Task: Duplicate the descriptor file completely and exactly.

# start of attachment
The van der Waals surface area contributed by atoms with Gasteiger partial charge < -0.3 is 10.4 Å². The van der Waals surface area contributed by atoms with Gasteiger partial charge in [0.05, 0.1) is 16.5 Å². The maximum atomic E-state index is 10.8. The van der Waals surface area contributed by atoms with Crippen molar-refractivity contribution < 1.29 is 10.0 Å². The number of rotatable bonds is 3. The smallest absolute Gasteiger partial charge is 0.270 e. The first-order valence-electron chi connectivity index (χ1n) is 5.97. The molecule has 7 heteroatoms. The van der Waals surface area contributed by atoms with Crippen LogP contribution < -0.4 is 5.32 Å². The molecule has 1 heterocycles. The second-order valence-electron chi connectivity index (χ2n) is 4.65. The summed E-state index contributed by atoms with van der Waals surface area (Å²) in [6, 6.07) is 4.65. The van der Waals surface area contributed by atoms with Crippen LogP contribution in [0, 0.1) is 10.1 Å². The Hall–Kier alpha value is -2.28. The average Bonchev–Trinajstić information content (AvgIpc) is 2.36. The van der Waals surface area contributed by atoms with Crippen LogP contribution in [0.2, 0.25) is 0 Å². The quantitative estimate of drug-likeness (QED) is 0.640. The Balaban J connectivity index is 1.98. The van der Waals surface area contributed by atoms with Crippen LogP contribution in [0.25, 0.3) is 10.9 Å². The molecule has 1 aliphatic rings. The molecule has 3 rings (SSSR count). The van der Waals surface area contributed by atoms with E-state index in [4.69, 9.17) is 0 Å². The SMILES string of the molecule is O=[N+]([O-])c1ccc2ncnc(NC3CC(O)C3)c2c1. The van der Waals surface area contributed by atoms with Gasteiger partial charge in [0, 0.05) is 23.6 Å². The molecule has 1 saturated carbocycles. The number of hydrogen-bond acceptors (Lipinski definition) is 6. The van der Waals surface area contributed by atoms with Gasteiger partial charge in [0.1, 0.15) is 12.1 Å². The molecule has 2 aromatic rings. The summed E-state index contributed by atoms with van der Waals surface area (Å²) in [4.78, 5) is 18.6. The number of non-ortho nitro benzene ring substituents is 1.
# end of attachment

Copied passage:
The van der Waals surface area contributed by atoms with Gasteiger partial charge < -0.3 is 10.4 Å². The van der Waals surface area contributed by atoms with Gasteiger partial charge in [0.05, 0.1) is 16.5 Å². The maximum atomic E-state index is 10.8. The van der Waals surface area contributed by atoms with Crippen molar-refractivity contribution < 1.29 is 10.0 Å². The number of rotatable bonds is 3. The smallest absolute Gasteiger partial charge is 0.270 e. The first-order valence-electron chi connectivity index (χ1n) is 5.97. The molecule has 7 heteroatoms. The van der Waals surface area contributed by atoms with Crippen LogP contribution < -0.4 is 5.32 Å². The molecule has 1 heterocycles. The second-order valence-electron chi connectivity index (χ2n) is 4.65. The summed E-state index contributed by atoms with van der Waals surface area (Å²) in [6, 6.07) is 4.65. The van der Waals surface area contributed by atoms with Crippen LogP contribution in [0, 0.1) is 10.1 Å². The Hall–Kier alpha value is -2.28. The average Bonchev–Trinajstić information content (AvgIpc) is 2.36. The van der Waals surface area contributed by atoms with Crippen LogP contribution in [0.2, 0.25) is 0 Å². The quantitative estimate of drug-likeness (QED) is 0.640. The Balaban J connectivity index is 1.98. The van der Waals surface area contributed by atoms with Crippen LogP contribution in [0.25, 0.3) is 10.9 Å². The molecule has 1 aliphatic rings. The molecule has 3 rings (SSSR count). The van der Waals surface area contributed by atoms with E-state index in [4.69, 9.17) is 0 Å². The SMILES string of the molecule is O=[N+]([O-])c1ccc2ncnc(NC3CC(O)C3)c2c1. The van der Waals surface area contributed by atoms with Gasteiger partial charge in [0, 0.05) is 23.6 Å². The molecule has 1 saturated carbocycles. The number of hydrogen-bond acceptors (Lipinski definition) is 6. The van der Waals surface area contributed by atoms with Gasteiger partial charge in [0.1, 0.15) is 12.1 Å². The molecule has 2 aromatic rings. The summed E-state index contributed by atoms with van der Waals surface area (Å²) in [4.78, 5) is 18.6. The number of non-ortho nitro benzene ring substituents is 1.